Summer and fall show the Goldenball Leadtree as a happily green, dry-loving small tree, perfect for an urban garden in a hot climate. 

My Goldenball leeaans to the left, I suspect trying for as much sun as it can gather for itself, but I don’t mind that bit of quirkiness.   Throughout the year and especially in summer, the fledging birds dash to this little bit of protective green, which sits not too far from the bird feeders.  I’ve seen Carolina Wrens, Thryothorus ludovicianus, hopping along the slender branches, gleaning insects from the bark as they go, and during migration season, warblers zip to it for safety.

I like the Goldenball’s green glow.  Notice how light and bright the green is on the Goldenball, versus the darker foliage on the Red Oak branch to the left and the Mountain Laurel, to the right.

By late summer, the Goldenball Leadtree–true to its legume heritage–develops seedpods, which hang, pendant-like, from the branches.  

I let mine break open and drop, but thus far, I no seedlings have grown from the mother plant.  Supposedly, Goldenball easily grows from seed, but mine remains seedling-less.  I would love to have some baby Goldenballs to share.

Until there’s a hard freeze, the foliage remains on the tree, thinning a bit with consistent temperatures near to, but not below, freezing.  A hard freeze will take care of that green business, leaving the tree a skeleton of its former self.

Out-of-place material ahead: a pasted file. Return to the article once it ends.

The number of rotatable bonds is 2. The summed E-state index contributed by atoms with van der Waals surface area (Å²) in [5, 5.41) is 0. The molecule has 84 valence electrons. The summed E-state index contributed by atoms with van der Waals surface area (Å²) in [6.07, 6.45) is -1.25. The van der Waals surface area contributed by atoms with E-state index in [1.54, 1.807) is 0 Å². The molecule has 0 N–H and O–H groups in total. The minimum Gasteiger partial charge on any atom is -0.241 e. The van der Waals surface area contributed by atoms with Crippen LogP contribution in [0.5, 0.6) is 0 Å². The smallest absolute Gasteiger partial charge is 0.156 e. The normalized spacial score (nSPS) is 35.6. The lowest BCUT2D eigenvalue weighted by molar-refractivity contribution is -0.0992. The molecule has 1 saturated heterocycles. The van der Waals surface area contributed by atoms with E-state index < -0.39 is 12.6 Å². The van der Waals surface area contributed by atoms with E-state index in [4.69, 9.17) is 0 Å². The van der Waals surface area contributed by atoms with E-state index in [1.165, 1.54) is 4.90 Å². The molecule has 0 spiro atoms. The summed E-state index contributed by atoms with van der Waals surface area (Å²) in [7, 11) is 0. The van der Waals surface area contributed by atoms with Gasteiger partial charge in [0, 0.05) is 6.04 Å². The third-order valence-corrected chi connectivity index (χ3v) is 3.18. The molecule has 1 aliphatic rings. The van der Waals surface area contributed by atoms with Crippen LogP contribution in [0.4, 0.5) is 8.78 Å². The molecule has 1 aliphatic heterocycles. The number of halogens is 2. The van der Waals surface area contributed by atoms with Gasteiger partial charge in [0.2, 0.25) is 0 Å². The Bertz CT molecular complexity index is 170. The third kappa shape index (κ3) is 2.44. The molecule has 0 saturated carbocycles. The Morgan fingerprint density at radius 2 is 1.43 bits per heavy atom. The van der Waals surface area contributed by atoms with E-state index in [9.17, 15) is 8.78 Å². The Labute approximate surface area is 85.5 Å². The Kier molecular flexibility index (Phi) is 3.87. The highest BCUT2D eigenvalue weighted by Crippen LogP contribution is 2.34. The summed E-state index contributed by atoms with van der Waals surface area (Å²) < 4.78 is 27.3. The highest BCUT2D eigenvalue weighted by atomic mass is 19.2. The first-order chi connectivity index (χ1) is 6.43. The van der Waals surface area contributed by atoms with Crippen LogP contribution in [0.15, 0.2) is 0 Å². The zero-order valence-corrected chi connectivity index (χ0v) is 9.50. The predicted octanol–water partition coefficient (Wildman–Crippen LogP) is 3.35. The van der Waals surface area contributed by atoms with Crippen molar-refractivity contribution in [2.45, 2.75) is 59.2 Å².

Goldenball Leadtree, winter form with sunny sky.

Goldenball Leadtree, winter form with gloomy sky.

The now freeze-burned and dropped Goldenball leaves mix it up with the also frozen and dropped Red Oak leaves.

 

For those with deer in their landscapes, Goldenball Leadtree is not deer resistant, so browsing will happen, at least until the foliage is high enough that deer can’t reach it.  Is that even possible?  But for those who have cattle and aren’t growing it for this tree for its beauty, Goldenball is reportedly a good browsing plant. 

I am happy to have a spot for this lovely little tough-as-nails native tree in my urban garden.

In spring:

 

Summer and Fall:

 

In Winter:

If you garden anywhere in Central to West Texas, Goldenball Leadtree is a charming, easy-to-grow addition to your garden.